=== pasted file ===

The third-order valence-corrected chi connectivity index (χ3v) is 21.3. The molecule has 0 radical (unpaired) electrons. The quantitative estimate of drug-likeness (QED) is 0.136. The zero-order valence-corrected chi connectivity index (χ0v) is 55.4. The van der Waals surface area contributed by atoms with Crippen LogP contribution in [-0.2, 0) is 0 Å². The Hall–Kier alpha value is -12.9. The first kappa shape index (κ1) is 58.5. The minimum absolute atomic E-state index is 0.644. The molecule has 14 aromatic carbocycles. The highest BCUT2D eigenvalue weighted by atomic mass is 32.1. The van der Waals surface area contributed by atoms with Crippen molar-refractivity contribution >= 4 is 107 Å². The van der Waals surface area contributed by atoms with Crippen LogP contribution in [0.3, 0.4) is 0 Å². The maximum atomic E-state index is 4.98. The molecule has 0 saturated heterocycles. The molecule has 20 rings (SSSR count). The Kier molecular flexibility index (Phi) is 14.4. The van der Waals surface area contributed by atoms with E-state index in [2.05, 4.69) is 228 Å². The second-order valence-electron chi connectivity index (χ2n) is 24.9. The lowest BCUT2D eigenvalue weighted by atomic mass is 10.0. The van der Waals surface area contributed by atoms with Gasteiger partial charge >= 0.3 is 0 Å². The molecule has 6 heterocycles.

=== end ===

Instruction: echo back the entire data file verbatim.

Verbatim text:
The third-order valence-corrected chi connectivity index (χ3v) is 21.3. The molecule has 0 radical (unpaired) electrons. The quantitative estimate of drug-likeness (QED) is 0.136. The zero-order valence-corrected chi connectivity index (χ0v) is 55.4. The van der Waals surface area contributed by atoms with Crippen LogP contribution in [-0.2, 0) is 0 Å². The Hall–Kier alpha value is -12.9. The first kappa shape index (κ1) is 58.5. The minimum absolute atomic E-state index is 0.644. The molecule has 14 aromatic carbocycles. The highest BCUT2D eigenvalue weighted by atomic mass is 32.1. The van der Waals surface area contributed by atoms with Crippen molar-refractivity contribution >= 4 is 107 Å². The van der Waals surface area contributed by atoms with Crippen LogP contribution in [0.3, 0.4) is 0 Å². The maximum atomic E-state index is 4.98. The molecule has 0 saturated heterocycles. The molecule has 20 rings (SSSR count). The Kier molecular flexibility index (Phi) is 14.4. The van der Waals surface area contributed by atoms with E-state index in [2.05, 4.69) is 228 Å². The second-order valence-electron chi connectivity index (χ2n) is 24.9. The lowest BCUT2D eigenvalue weighted by atomic mass is 10.0. The van der Waals surface area contributed by atoms with Gasteiger partial charge >= 0.3 is 0 Å². The molecule has 6 heterocycles.